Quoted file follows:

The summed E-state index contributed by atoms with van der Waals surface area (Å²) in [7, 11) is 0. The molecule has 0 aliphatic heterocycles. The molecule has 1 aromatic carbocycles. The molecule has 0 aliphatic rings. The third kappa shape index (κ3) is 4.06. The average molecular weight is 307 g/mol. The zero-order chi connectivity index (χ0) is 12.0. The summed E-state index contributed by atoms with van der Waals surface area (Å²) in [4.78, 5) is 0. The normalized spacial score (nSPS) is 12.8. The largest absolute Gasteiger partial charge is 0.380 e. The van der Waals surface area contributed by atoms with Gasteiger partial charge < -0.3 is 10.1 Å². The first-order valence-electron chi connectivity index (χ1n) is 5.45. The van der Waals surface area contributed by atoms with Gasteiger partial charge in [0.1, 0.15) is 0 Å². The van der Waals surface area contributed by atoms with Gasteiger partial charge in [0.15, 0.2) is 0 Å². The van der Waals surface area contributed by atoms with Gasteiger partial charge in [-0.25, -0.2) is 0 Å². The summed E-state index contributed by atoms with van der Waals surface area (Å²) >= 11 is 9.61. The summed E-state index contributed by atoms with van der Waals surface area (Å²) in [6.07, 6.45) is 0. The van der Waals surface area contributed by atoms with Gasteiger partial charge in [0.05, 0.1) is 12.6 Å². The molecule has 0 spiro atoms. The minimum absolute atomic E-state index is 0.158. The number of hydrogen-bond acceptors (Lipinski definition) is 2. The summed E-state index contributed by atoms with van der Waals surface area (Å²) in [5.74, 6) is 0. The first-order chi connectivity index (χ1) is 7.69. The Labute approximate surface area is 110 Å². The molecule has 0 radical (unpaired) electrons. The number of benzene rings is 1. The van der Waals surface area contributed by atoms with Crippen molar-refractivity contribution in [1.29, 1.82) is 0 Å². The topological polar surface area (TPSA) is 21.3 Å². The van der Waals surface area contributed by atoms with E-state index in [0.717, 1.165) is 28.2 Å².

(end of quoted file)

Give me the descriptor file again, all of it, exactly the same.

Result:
The summed E-state index contributed by atoms with van der Waals surface area (Å²) in [7, 11) is 0. The molecule has 0 aliphatic heterocycles. The molecule has 1 aromatic carbocycles. The molecule has 0 aliphatic rings. The third kappa shape index (κ3) is 4.06. The average molecular weight is 307 g/mol. The zero-order chi connectivity index (χ0) is 12.0. The summed E-state index contributed by atoms with van der Waals surface area (Å²) in [4.78, 5) is 0. The normalized spacial score (nSPS) is 12.8. The largest absolute Gasteiger partial charge is 0.380 e. The van der Waals surface area contributed by atoms with Gasteiger partial charge < -0.3 is 10.1 Å². The first-order valence-electron chi connectivity index (χ1n) is 5.45. The van der Waals surface area contributed by atoms with Gasteiger partial charge in [0.1, 0.15) is 0 Å². The van der Waals surface area contributed by atoms with Gasteiger partial charge in [0.15, 0.2) is 0 Å². The van der Waals surface area contributed by atoms with Gasteiger partial charge in [-0.25, -0.2) is 0 Å². The summed E-state index contributed by atoms with van der Waals surface area (Å²) >= 11 is 9.61. The summed E-state index contributed by atoms with van der Waals surface area (Å²) in [6.07, 6.45) is 0. The van der Waals surface area contributed by atoms with Gasteiger partial charge in [0.05, 0.1) is 12.6 Å². The molecule has 0 spiro atoms. The minimum absolute atomic E-state index is 0.158. The number of hydrogen-bond acceptors (Lipinski definition) is 2. The summed E-state index contributed by atoms with van der Waals surface area (Å²) in [5.74, 6) is 0. The first-order chi connectivity index (χ1) is 7.69. The Labute approximate surface area is 110 Å². The molecule has 0 radical (unpaired) electrons. The number of benzene rings is 1. The van der Waals surface area contributed by atoms with Crippen molar-refractivity contribution in [1.29, 1.82) is 0 Å². The topological polar surface area (TPSA) is 21.3 Å². The van der Waals surface area contributed by atoms with E-state index in [0.717, 1.165) is 28.2 Å².